To get the required daily intake of calories, they claim citizens around the world will be expected to eat nearly 18 times as many dry beans, soy and nuts.
Presenting the diet at a briefing on Wednesday, the researchers said they acknowledged it was very ambitious to hope to get everyone in the world to adopt it, not least because there is vast global inequality of access to food.
There should also be a 100% increase in consumption of healthy foods like nuts, fruits, vegetable and beans, they said.
Co-lead commissioner Dr Walter Willett of Harvard University in the United States, stressed the health advice submitted in the report.
The diet is the result of a three-year project commissioned by The Lancet and involving 37 specialists from 16 countries.
The 32-page report, made public on Thursday, promotes diets consisting of a variety of plant-based foods, with low amounts of animal-based foods, refined grains, highly processed foods and added sugars and unsaturated rather than saturated fats.
'This doesn't mean giving people a tablespoon of meat a day, but it means having a hamburger about once a week or, if you really like big steaks, have one once a month'.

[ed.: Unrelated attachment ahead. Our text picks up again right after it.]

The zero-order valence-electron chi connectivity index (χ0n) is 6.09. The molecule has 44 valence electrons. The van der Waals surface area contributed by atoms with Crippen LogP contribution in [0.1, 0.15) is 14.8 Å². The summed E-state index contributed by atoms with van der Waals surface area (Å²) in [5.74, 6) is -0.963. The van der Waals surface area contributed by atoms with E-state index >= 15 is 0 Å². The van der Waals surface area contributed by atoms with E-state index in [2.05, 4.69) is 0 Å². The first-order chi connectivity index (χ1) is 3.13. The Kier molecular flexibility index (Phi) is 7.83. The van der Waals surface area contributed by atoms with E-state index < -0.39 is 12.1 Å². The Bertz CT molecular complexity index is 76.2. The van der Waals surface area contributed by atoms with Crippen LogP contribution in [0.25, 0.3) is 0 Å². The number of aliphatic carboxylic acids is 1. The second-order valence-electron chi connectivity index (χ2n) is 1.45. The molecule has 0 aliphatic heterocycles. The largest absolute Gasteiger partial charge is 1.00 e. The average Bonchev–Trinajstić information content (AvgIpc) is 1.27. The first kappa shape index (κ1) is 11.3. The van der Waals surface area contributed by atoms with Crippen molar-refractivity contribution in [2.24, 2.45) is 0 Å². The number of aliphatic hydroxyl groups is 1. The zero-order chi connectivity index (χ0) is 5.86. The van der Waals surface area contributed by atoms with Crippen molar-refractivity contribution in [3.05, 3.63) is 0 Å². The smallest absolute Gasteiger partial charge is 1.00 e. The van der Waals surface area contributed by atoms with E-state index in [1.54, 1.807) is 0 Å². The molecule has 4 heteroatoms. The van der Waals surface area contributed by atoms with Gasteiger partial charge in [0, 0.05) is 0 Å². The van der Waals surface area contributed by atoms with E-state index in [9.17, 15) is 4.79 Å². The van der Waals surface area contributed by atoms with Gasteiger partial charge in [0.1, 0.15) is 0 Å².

"From a sustainability perspective, it would be counterproductive to reduce meat production in Ireland, only to import food from less sustainable systems overseas", MII stated.
Lang said feeding a growing population of 10 billion people by 2050 with a healthy, sustainable diet will be impossible without transforming eating habits, improving food production and reducing food waste.
"Agriculture priorities need to shift", said commission member Jessica Fanzo, an associate professor of global food and agricultural policy at the Johns Hopkins Berman Institute of Bioethics in Baltimore.
"We know up to 30% of the food produced in the world is lost or wasted, which is incredible considering being that we still have over 800 million people go to bed hungry every night", Fanzo said. For example, countries in North America eat nearly 6.5 times the recommended amount of red meat, while countries in South Asia eat only half the recommended amount.
'They are making no secret of their desire to tax and ban their way towards a near-vegan diet for the world's population.
Whitney Linsenmeyer, a spokesperson for the Academy of Nutrition and Dietetics, noted that the diet recommended by the commission is "mostly consistent" with the current dietary guidelines recommended by the US Department of Agriculture.
All countries are eating more starchy vegetables (potatoes and cassava) than recommended with intakes ranging from between 1.5 times above the recommendation in South Asia and by 7.5 times in Sub-Saharan Africa.